Jasmine Montgomery is a lunatic. Her words, not mine.
But not your swivel-eyed, skydiving, cross-the-South-Pole-using-solar-power kind of lunatic. Far more interesting. She’s the Indiana Jones of marketing; an intrepid child of the commonwealth, your average puts-up-billboards-in-warzones kind of lunatic.
If one were to make the opposite of a bucket list, Montgomery, founder and chief executive of Seven Brands, has probably lived in, visited, or marketed to the locations written down.
“Our whole strategy is about trying to bring London-calibre brand-building and advertising to the bleeding edge of emerging markets,” she says. “By which we mean, beyond the obvious, beyond Bric.”
Having led FutureBrand’s London office until the financial crisis – or “when the world fell off the edge of a cliff” – she and her colleague Piers Guilar found themselves out of work.
Rather than wallow in misery, they instead set up their own agency, poaching their first client, Zain (one of the biggest telcos in the Middle East and Africa), from their erstwhile employer.
With a foot in the door, a decision to stick in the region was taken. But they were gong to do things differently.
“Everyone who wants to invest in Africa goes and puts an office in South Africa, which is just so highly flawed,” says Montgomery. “It’s not real Africa. They kind of pussy out, they go ‘ooh Africa’s got a billion people, it’s a $4 trillion market, that’s exciting. But am I willing to go and sit in N’Djamena, Chad? No way, I’m going to Joburg to sit there with all the white people’. And we just really don’t think that’s the way to get your feet under the table.”
To say she gets stuck in is, perhaps, an understatement. From Iraq to Nigeria and many in between, Seven has set up offices, often containing little more than bare essentials, in some of the world’s most turbulent states. But she says, having boots on the ground sets the firm apart in its field.
Located in the “sort of post-colonial outposts” of South Africa or Dubai, one cannot appreciate the cultural disparities, identities, and technicalities of neighbouring nations.
“These places are obvious, everyone’s there, and you don’t differentiate yourself,” she says. “You don’t learn anything, and you’re no more equipped to go and create brands for Angola, Nigeria, or Tanzania by sitting in Joburg than you are sitting in London. So I find that a bit limited. I think people are a little bit scared of the world.”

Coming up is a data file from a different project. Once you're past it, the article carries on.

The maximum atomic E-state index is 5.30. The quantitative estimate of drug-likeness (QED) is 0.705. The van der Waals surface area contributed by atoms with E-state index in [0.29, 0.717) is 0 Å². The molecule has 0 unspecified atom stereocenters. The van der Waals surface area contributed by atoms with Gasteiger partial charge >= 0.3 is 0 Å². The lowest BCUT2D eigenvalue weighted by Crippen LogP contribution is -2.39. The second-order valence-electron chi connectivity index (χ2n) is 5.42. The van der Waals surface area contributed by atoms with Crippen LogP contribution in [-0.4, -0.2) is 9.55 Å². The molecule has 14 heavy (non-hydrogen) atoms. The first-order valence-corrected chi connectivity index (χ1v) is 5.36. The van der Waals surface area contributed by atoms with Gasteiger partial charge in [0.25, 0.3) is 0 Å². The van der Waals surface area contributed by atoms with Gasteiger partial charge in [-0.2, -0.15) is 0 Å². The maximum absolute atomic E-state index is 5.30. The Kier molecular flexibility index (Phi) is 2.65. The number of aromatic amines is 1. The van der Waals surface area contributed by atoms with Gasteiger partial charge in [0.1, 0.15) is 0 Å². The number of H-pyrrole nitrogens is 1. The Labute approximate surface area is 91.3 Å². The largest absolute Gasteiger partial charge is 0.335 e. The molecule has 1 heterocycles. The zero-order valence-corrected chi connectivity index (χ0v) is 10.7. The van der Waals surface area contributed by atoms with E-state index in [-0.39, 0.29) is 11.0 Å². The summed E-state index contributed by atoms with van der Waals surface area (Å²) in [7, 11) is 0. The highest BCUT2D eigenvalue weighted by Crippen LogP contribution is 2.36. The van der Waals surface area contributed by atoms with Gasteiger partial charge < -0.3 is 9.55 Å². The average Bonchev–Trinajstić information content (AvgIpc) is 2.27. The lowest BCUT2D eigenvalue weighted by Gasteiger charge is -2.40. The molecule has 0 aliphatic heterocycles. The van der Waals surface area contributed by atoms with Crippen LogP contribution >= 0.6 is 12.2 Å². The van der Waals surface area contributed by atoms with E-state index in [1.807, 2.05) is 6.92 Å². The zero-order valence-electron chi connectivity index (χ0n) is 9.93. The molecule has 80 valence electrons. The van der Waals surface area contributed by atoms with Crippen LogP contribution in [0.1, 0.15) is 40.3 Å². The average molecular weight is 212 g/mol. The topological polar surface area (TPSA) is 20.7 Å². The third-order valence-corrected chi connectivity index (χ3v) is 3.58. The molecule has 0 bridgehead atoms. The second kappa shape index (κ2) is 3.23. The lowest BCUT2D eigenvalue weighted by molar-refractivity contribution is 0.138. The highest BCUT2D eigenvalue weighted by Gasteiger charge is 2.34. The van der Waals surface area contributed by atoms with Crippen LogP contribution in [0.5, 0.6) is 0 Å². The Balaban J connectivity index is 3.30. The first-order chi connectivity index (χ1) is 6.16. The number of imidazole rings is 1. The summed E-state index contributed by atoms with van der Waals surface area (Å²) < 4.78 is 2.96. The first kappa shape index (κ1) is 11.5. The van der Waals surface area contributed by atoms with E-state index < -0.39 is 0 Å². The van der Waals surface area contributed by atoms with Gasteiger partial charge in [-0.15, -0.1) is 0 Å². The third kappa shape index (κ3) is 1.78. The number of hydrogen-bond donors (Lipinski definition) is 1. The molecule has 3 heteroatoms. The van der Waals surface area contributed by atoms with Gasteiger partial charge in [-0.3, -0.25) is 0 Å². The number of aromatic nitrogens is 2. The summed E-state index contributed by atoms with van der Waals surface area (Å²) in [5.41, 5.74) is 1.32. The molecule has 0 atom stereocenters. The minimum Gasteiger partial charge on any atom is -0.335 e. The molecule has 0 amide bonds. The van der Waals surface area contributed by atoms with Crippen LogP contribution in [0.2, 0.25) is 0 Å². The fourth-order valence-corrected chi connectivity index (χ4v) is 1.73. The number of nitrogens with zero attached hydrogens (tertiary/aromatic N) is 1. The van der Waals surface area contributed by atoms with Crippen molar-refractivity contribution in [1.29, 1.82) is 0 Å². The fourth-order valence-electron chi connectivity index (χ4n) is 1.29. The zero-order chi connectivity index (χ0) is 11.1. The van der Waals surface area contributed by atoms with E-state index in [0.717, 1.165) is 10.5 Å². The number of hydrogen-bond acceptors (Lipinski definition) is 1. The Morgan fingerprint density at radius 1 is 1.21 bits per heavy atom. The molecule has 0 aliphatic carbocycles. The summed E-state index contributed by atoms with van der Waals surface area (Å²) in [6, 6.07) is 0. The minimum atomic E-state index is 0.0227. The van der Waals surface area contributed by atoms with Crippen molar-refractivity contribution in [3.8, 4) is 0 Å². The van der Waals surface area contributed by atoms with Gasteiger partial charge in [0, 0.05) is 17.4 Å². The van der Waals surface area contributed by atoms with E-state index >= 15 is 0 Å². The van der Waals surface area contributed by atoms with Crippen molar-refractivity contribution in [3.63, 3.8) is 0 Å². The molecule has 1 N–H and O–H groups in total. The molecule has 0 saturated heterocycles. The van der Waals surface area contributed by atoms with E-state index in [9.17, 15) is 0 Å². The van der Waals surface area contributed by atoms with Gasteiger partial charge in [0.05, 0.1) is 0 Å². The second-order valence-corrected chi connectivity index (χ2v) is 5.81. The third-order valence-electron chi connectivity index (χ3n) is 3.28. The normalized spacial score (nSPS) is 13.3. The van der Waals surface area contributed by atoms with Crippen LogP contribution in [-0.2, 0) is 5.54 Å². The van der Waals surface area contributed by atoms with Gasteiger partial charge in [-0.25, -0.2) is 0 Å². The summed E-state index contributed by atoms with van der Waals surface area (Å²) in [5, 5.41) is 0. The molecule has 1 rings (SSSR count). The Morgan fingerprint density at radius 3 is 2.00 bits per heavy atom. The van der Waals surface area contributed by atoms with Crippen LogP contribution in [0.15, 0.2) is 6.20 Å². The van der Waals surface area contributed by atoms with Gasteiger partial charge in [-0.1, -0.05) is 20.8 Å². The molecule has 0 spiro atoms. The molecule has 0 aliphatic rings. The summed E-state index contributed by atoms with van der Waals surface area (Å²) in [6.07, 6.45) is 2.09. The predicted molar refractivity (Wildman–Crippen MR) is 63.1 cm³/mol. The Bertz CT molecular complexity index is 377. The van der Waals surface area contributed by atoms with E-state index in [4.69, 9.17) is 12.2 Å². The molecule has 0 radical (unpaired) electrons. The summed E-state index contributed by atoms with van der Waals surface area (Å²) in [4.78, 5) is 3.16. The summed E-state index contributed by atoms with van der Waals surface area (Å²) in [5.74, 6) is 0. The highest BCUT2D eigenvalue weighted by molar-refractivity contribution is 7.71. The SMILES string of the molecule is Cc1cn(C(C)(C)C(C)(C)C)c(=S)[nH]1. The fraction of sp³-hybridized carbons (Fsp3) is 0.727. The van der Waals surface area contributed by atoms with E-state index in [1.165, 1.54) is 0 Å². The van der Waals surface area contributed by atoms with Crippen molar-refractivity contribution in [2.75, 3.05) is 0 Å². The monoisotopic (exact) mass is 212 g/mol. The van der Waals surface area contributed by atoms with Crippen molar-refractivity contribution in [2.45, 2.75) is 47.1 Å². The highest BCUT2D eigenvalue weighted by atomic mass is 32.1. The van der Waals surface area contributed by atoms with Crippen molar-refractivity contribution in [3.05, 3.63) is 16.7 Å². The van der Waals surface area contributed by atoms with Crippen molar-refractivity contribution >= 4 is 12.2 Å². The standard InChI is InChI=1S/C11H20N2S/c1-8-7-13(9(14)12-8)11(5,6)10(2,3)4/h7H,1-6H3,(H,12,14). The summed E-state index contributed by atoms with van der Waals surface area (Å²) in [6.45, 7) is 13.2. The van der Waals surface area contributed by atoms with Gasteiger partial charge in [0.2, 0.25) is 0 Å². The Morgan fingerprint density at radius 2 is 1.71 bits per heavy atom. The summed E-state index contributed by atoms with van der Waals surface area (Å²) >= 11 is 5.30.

Scared, Montgomery is not. Learning to view these markets through a non-western lens is just part of the job. The use of certain colours, for example. Black is associated with witchcraft in Africa, so be careful. Or understanding the unwritten rules of billboards in Arabic countries, another.
“If you have a billboard, you’re not supposed to have the model looking directly at the camera if it’s man, because if a very traditional woman walks past and looks at the billboard, she may be offended by the eye contact that the man in the billboard is making with her. Or her husband might say ‘how dare you look at my wife’ to the poster.”
It goes without saying that practices seemingly obtuse to western eyes are everyday life elsewhere. But humility – accepting that you don’t know everything – has helped Montgomery to win work.
Many firms fall into the trap of merely replicating their western ad campaigns abroad. Think of those comically-dubbed French ads that make their way onto our screens. Assuming that because an ad works in the west, the same applies elsewhere is facile. Seven’s application of co-creation with local communities to understand what they want and like helps them to conjure up unique, locally-relevant advertising.
Conversely, Montgomery says that sticking to western values can pay dividends. Boko Haram have spread a myth in northern Nigeria that Coca-Cola makes you impotent. So while constraints and social constructs exist, and localising is important, brands can do something quite subversively positive by being themselves.
“A lot of the world thinks about the westernisation of these cultures as a bad thing. But the fact that Boko Haram sees Coke as something that they have to boycott just goes to show that the democracy and the freedom that Coca-Cola presents as part of its brand is counter cultural to something like Boko Haram or Isis, and that can only be a good thing.”
There is one aspect of regional culture that Montgomery won’t be a party to: bribery. It’s an everyday, pervasive part of business deals across the Middle East and Africa. So much so, that, sticking to Seven’s principles, her team’s refusal to push brown envelopes across a table raises eyebrows, and costs them work.
“I have the funniest story,” she says. “A very large, parastatal organisation in Kenya invited me in for a meeting and said: ‘we have just rebranded, our chief executive is passionate about transparency, and now, we have a $2m budget to bring that brand idea to life through a process of culture change. Is that something you do?’
“‘Yes of course,’ I said, ‘we’d be happy to spend your $2m’. So I talked to him for a considerable amount of time about the process, and at the end, by way of chit chat, I asked, what is the process by which you will award the contract? And he said: ‘ah, well. I will award you the contract and you will give me 10 per cent’... The irony was lost on him.”